Archaeologists in Egypt unearth Sphinx-like statue and shrine

Archaeologists have unearthed a Sphinx-like statue and the remains of a shrine in an ancient temple in southern Egypt.

The artefacts were found in the temple of Dendera in Qena Province, 280 miles south of the capital of Cairo, Egypt's antiquities ministry revealed.

Archaeologists believe the statue's smiling features may belong to the Roman emperor Claudius, who extended Rome's rule into North Africa between 41 and 54 AD, the ministry added.

The smaller statue is reminiscent of the well-known Sphinx in the Pyramids of Giza complex, which is 66ft high.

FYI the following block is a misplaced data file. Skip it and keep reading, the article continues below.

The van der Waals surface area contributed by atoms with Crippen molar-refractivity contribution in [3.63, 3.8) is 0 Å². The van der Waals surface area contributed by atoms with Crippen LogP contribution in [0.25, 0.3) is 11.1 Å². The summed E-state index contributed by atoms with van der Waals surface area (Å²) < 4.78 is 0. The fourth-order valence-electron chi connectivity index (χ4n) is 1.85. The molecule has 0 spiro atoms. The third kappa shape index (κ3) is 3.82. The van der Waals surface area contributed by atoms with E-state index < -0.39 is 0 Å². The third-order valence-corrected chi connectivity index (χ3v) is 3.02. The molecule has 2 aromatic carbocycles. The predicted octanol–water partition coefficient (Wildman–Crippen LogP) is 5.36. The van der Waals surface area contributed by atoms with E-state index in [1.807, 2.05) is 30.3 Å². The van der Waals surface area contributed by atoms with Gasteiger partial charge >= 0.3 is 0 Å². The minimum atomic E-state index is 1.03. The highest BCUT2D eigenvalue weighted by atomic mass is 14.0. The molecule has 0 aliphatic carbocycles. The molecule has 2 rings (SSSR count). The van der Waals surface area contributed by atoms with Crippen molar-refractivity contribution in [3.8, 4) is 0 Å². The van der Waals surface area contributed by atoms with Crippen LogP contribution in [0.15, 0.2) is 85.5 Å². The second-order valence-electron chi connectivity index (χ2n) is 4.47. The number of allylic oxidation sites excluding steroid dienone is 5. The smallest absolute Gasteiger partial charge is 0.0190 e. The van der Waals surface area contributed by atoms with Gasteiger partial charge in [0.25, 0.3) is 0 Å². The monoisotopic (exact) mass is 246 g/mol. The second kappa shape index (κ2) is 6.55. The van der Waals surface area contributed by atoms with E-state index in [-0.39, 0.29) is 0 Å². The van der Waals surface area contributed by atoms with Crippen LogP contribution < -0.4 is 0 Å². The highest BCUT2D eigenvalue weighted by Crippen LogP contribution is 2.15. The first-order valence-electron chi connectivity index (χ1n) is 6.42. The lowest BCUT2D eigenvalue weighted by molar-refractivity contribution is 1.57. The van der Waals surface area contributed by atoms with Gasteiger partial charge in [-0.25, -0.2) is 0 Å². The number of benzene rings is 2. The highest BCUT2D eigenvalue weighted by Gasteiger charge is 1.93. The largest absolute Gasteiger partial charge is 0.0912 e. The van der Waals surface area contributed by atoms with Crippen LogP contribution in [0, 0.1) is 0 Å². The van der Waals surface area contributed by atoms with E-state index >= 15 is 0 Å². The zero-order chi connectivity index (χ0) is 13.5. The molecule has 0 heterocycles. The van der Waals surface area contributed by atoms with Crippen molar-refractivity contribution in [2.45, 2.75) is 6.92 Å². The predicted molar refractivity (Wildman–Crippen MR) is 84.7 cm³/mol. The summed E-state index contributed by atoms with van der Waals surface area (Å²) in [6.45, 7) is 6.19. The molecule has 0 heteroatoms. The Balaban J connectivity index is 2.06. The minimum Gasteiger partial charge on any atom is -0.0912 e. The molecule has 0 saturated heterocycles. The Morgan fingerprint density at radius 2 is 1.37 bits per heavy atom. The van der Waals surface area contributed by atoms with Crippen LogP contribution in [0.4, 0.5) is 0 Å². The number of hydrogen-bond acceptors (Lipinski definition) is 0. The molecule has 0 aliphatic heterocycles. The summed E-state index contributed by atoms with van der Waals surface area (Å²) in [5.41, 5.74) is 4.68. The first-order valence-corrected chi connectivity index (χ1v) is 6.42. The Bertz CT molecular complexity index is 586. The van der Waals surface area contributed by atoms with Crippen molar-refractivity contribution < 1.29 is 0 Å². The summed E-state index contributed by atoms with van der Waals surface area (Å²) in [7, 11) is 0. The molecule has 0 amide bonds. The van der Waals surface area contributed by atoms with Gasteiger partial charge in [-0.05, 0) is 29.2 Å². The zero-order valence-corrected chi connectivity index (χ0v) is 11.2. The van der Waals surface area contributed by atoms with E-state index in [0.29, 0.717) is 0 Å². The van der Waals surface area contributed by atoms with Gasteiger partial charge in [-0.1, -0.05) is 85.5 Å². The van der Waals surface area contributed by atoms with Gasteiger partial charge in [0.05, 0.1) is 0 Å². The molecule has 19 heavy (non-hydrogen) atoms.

More studies will be conducted on the markings on the stone slab by archaeologists, which could reveal more information about the smaller statue's identity and the area.

The archaeologists also found a tablet dating to Ancient Roman times with demotic and hieroglyphic inscriptions.

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The limestone shrine includes a two-layer platform and a mud-brick basin from the Byzantine era, the ministry said.

Such discoveries are usually touted by the Egyptian government in hopes of attracting more tourists, a significant source of foreign currency for the North African country.